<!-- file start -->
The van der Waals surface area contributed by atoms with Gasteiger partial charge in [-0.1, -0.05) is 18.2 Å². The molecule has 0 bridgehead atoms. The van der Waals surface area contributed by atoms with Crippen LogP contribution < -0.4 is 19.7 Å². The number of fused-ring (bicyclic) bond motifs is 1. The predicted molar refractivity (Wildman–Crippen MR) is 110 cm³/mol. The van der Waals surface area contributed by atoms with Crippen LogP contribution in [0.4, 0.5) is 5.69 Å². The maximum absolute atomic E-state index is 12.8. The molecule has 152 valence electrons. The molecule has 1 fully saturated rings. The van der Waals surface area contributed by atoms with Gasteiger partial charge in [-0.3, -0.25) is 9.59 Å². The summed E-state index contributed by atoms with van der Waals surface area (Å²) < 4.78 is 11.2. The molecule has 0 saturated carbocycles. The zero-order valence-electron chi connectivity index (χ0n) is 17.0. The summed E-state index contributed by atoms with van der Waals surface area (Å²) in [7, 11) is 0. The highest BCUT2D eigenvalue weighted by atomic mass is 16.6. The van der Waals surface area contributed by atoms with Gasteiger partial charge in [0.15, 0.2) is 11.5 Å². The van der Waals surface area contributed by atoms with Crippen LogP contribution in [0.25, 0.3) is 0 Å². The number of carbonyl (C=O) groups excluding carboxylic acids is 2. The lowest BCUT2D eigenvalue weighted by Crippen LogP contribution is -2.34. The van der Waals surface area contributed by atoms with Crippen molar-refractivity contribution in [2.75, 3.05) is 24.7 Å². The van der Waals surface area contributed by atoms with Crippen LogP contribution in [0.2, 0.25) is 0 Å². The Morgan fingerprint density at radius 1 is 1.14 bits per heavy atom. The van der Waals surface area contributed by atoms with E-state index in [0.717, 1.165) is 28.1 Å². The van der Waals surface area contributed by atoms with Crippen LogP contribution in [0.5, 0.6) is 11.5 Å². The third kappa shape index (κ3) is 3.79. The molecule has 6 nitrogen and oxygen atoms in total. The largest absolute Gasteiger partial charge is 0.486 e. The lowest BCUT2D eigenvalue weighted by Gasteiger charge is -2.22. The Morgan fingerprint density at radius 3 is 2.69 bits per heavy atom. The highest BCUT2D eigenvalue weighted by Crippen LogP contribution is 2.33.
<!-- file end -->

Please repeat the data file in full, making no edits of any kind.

The van der Waals surface area contributed by atoms with Gasteiger partial charge in [-0.1, -0.05) is 18.2 Å². The molecule has 0 bridgehead atoms. The van der Waals surface area contributed by atoms with Crippen LogP contribution < -0.4 is 19.7 Å². The number of fused-ring (bicyclic) bond motifs is 1. The predicted molar refractivity (Wildman–Crippen MR) is 110 cm³/mol. The van der Waals surface area contributed by atoms with Crippen LogP contribution in [0.4, 0.5) is 5.69 Å². The maximum absolute atomic E-state index is 12.8. The molecule has 152 valence electrons. The molecule has 1 fully saturated rings. The van der Waals surface area contributed by atoms with Gasteiger partial charge in [-0.3, -0.25) is 9.59 Å². The summed E-state index contributed by atoms with van der Waals surface area (Å²) < 4.78 is 11.2. The molecule has 0 saturated carbocycles. The zero-order valence-electron chi connectivity index (χ0n) is 17.0. The summed E-state index contributed by atoms with van der Waals surface area (Å²) in [7, 11) is 0. The highest BCUT2D eigenvalue weighted by atomic mass is 16.6. The van der Waals surface area contributed by atoms with Gasteiger partial charge in [0.15, 0.2) is 11.5 Å². The van der Waals surface area contributed by atoms with Crippen LogP contribution in [0.25, 0.3) is 0 Å². The number of carbonyl (C=O) groups excluding carboxylic acids is 2. The lowest BCUT2D eigenvalue weighted by Crippen LogP contribution is -2.34. The van der Waals surface area contributed by atoms with Crippen molar-refractivity contribution in [2.75, 3.05) is 24.7 Å². The van der Waals surface area contributed by atoms with Crippen LogP contribution in [0.2, 0.25) is 0 Å². The Morgan fingerprint density at radius 1 is 1.14 bits per heavy atom. The van der Waals surface area contributed by atoms with E-state index in [0.717, 1.165) is 28.1 Å². The van der Waals surface area contributed by atoms with Crippen LogP contribution in [0.5, 0.6) is 11.5 Å². The third kappa shape index (κ3) is 3.79. The molecule has 6 nitrogen and oxygen atoms in total. The largest absolute Gasteiger partial charge is 0.486 e. The lowest BCUT2D eigenvalue weighted by Gasteiger charge is -2.22. The Morgan fingerprint density at radius 3 is 2.69 bits per heavy atom. The highest BCUT2D eigenvalue weighted by Crippen LogP contribution is 2.33.